I do not see any value in such an exercise and I hope that no one will give the African Union the money to employ a whole tribe of consultants to craft such a statement and then wonder around Africa getting our buy in. It reminds me of “African Renaissance” and “Peer Review” – remember those things?
Or we can do it the Chinese way “It does not matter if your cat is white or black, does it catch mice?” and “when you cross a river and cannot see the bottom, you must feel your way with your toes” and “if you are not catching fish, it’s not because there are no fish in the water, your bait is wrong”.
In other words recognise that what you have been doing for the past 75 years, has brought dignity and a form of freedom to the continent, but on the way we have made mistakes and our continent has suffered greatly as a result.
Acknowledging our failures may be the toughest task because I do not think that Mugabe’s generation thinks they have failed. But it is essential to start us on our way into the future.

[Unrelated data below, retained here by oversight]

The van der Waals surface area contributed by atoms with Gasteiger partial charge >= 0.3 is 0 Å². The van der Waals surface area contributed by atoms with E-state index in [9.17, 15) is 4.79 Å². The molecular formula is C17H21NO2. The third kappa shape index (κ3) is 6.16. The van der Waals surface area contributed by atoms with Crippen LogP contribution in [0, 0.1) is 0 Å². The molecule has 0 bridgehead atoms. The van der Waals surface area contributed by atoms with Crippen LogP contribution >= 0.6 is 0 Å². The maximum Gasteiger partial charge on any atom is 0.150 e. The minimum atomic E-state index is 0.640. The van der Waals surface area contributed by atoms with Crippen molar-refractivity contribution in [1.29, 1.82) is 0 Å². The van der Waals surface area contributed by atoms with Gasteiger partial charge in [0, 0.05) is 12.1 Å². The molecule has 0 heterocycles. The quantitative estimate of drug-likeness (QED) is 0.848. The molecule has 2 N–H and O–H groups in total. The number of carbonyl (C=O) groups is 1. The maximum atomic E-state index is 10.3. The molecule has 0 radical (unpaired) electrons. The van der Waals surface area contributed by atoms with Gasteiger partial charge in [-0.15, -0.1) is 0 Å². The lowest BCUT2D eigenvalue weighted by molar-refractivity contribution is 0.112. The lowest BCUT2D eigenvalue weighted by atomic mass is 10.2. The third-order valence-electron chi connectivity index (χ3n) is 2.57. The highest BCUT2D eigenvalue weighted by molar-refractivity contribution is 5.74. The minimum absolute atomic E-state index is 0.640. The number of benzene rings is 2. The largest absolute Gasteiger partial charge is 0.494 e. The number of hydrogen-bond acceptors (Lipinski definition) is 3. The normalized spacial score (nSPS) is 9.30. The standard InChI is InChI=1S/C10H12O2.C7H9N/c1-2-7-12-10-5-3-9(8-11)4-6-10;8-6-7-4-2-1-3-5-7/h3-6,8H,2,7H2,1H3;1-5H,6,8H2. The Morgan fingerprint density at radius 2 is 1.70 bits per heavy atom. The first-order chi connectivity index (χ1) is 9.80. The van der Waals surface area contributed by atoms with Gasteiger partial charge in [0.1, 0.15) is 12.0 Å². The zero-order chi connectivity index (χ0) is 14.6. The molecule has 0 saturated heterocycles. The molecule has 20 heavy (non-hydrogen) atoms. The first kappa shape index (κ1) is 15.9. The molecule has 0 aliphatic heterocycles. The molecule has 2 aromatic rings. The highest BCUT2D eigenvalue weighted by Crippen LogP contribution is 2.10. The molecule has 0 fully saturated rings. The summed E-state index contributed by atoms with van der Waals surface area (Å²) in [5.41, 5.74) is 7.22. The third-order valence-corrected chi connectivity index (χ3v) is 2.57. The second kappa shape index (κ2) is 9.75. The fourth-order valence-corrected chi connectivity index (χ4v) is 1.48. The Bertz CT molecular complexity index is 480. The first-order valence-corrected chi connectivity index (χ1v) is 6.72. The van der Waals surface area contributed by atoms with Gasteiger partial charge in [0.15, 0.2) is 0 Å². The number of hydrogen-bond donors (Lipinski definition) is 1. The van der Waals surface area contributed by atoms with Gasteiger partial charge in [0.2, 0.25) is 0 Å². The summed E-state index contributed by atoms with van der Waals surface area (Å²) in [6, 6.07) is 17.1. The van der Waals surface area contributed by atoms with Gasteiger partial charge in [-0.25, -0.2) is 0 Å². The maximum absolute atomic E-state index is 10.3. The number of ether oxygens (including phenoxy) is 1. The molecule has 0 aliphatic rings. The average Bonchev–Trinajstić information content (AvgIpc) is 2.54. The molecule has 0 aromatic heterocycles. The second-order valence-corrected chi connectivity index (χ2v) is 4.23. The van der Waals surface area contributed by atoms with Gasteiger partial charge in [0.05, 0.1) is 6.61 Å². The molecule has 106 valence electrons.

Then to adopt a pragmatic view of the decisions we must make to get progress. We do not have to invent the wheel – others have gone before us and we can emulate their decisions and experience.
We must rebuild our reputation as a safe and profitable destination for investment and for people with skills and enterprise to come and live here and make it their home. When we strike a deal we must stick to our word and honour our contracts – to the letter.
We need to take a leaf out of Chinese practice and treat corruption as a major crime against the people. Serious violations by public officials should be met with the harshest penalties we can employ – if we shot a few of these criminals it would engender renewed commitment to doing an honest day’s work and not rent seeking at every turn once you have any sort of power.
Now that’s not that hard is it? We certainly do not need an army of consultants to get ourselves on that road to the future. If we did just that, then my goodness we might actually make some progress.
Eddie Cross is a Member of Parliament for Bulawayo South, a renowned Zimbabwean economist and founder member of the mainstream Movement for Democratic Change party led by Morgan Tsvangirai. He is currently the policy co-ordinator general.